Park City volleyball seeks recognition as high school’s most prominent sport
Park City senior volleyball players Grace Wiczek and Emily Smith have been important forces on the team for years. The two have been playing together since they were 13, and helped the Miners secure their first state volleyball championship last season. They said it is strange to think about graduation after being so involved wih the program.
“It’s weird, I can’t believe we’re seniors,” said Wiczek, the team’s leading outside hitter, after a win against Stansbury on Tuesday.
“It’s really scary,” said Smith who was voted last year’s Class 4A state most valuable player by coaches.
But they aren’t letting that sensation get in the way of setting big goals.
The two said reaching the state playoffs has gone from a goal to an expectation, so they have started seeking something larger — namely, establishing the program as a powerhouse and making clear that the path to the state title runs through Park City.
“When you think of Park City High School, we want you to think of the volleyball program and the work they put in,” Wiczek said. “If someone walks into our gym, we want them to know that we are the defending 4A state champions, without a question. We want to be that perennial program at Park City High School that Park City is known for.”
The seniors acknowledged that establishing volleyball as PCHS’s most prominent program will be difficult, especially when the Miners have 10 consecutive state titles in boys golf, and extremely strong programs in lacrosse, swimming and tennis. But they said the mindset is different for volleyball.
“They have to keep going, and we are just starting, so it’s a hunt for us,” Smith said.
That hunt has been largely successful so far this season. The team’s only losses have come in non-region games, mostly against schools in higher classifications. It has won both of its Region 11 matches so far.
But the opening match against Stansbury showed that the team still has work to do.
“We mirror other teams right now, which means we don’t have an identity for ourselves,” said coach Matt Carlson.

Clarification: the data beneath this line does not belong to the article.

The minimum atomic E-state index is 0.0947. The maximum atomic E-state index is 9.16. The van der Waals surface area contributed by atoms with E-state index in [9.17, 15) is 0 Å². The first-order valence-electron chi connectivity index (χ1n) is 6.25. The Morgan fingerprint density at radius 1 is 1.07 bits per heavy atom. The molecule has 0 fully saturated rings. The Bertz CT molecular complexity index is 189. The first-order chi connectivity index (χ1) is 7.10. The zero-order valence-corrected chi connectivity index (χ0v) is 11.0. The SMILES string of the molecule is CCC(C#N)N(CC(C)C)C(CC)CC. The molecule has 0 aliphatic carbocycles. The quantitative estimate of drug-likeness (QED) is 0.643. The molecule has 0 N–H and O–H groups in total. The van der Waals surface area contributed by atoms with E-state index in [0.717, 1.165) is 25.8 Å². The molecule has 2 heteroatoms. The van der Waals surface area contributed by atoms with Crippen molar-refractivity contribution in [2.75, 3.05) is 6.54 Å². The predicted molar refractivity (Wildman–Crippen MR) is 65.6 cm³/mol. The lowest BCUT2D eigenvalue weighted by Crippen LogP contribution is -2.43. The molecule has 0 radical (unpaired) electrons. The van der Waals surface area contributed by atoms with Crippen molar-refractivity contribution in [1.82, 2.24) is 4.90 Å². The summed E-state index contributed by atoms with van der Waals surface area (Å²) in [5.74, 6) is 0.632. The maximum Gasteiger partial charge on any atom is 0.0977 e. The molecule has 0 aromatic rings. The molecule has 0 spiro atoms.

Carlson said it’s expected that the Miners will still be finding their footing early each season, but he hopes to see the team find its “Park-Cityness” — the thing that has defined each team that has come before them — in the upcoming weeks.
The Miners, hamstrung by net violations, missed serves and poor passing, trailed the Stallions 15-4 in the first set. But then things started to click.
After a timeout, the Miners put together an impressive comeback and won the set 27-25, then took the following sets 25-21 and 25-13.
“At the end of the day, I think we did what we needed to do,” Wiczek said. “We did not play how we were hoping to play based on the goals we had established at the beginning of the season, but it’s also the first region game and it’s just a starting point. It’s going to have no bearing as to how we play the rest of the season.”
Smith and Wiczek are, of course, just two players. Junior Jane Glasner, senior Dalton Dailey, sophomore Sarah Pillman, senior Malia Brady and senior Lauren Carr will see a lot of playing time this year. So will sophomore middle Brooklyn Sapp, who Smith said is bringing a level of physicality to her position that hasn’t been seen before at PCHS.
After beating the Stallions, the Miners defeated Tooele on Thursday in straight sets, 25-18, 25-16 and 25-19.
For the seniors, the season is already flying by. And while the team is focused on building a dynasty that will last after the current crop of players graduates, Smith and Wiczek are also hoping to remember each moment along the way.
“There’s truly something special about the Park City volleyball program — from the coaches to the freshmen, the whole program,” Wiczek said. “I’m very grateful to be a part of it, and I’m just excited to see what we will do this year.”
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